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ASID’s Kitchen, Bath & More Tour highlights solutions for challenged spaces
Difficult, typical, cramped, closed off, sad and desperate: Those are words used by local designers describing “before” aspects of residential spaces they’ve remodeled.
Strong, united, open, functional, easy care and sophisticated: Those are words they apply to the revitalized spaces open for public viewing on Oct. 24.
Last fall, the San Diego Chapter of the American Society of Interior Designers presented nine homes on its kitchen and bath tour. Although kitchens and baths remain the primary focus, this year’s tour of 11 residences includes other rooms.
“On a daily basis, every part of the house affects how we live and our state of mind. Our home is where we recharge,” says Natalia T repchina-Worden, ASID chapter president. “We thought that if we included more spaces, people could see how great design can maximize that experience. We spend so much time in the kitchen as a family that it’s a priority for people to start with a kitchen remodel. People think that remodeling kitchens and bathrooms provide the biggest return on investment, so that’s why we felt they were good places to showcase. But it doesn’t stop there. We want people to see that well-designed spaces in any room marry function and beauty in the best way.”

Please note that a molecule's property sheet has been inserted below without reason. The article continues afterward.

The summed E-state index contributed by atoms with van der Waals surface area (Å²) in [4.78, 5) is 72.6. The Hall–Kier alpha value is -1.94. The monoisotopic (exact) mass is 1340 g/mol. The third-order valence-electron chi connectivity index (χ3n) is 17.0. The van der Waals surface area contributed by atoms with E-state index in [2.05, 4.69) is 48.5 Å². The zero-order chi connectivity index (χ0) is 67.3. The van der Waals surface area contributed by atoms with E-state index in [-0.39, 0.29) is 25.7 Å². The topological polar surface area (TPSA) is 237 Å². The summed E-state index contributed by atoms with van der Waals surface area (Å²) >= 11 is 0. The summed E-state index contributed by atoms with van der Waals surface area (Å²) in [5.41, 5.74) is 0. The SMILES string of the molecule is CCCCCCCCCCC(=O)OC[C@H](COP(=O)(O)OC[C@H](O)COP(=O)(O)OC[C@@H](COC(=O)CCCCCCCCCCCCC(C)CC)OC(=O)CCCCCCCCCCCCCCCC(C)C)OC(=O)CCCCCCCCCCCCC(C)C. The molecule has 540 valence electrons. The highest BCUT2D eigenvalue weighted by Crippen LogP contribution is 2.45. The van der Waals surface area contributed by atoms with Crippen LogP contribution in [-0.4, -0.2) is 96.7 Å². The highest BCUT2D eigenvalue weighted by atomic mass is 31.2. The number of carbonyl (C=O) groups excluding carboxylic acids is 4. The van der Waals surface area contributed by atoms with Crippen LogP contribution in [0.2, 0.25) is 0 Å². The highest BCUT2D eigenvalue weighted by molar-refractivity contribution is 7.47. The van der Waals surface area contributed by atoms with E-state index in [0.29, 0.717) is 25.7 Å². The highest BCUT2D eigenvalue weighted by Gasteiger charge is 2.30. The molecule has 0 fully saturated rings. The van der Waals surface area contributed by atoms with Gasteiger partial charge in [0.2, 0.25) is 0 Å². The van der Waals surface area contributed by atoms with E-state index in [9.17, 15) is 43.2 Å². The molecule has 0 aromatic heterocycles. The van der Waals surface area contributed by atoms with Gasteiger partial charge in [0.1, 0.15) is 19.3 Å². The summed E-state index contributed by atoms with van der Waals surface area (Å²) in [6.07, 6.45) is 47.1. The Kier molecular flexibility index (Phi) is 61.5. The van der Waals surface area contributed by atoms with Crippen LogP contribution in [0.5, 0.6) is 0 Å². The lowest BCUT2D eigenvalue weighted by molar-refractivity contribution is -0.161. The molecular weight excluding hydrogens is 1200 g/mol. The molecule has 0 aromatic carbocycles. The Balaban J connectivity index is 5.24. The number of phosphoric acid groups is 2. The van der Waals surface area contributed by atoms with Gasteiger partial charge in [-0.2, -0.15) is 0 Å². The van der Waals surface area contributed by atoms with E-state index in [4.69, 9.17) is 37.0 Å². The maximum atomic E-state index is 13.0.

Designer Beppie Mostert gave Carlsbad townhouse owners a more useful kitchen by removing a wall and relocating appliances, as well as the sink. She chose Brazilian pecan wood flooring for the entire first floor, granite countertops, glass mosaic backsplashes, glass pendant lights and new furniture.
In Point Loma, Kelly Smiar-Gallegos modernized a 1950s ranch home in conjunction with a 600-square-foot addition. During the restoration of a 1921-built, Historic Landmark house in Mission Hills, Margaret Dean maintained the integrity of the original design with shaker-style cabinets, soapstone countertops and beadboard, while updating kitchen and bath spaces with modern conveniences.
Kim Nadel gave the new owners of a 1970s townhouse a flexible design for aging in place. Hidden features include smart controls and heated floors.
These are just a few examples of the solutions showcased in residences ranging from Point Loma north to Oceanside.
“People taking the tour will can see something that has more of a traditional flair versus contemporary versus modern,” Natalia says. “ You get exposed to a range of aesthetics.”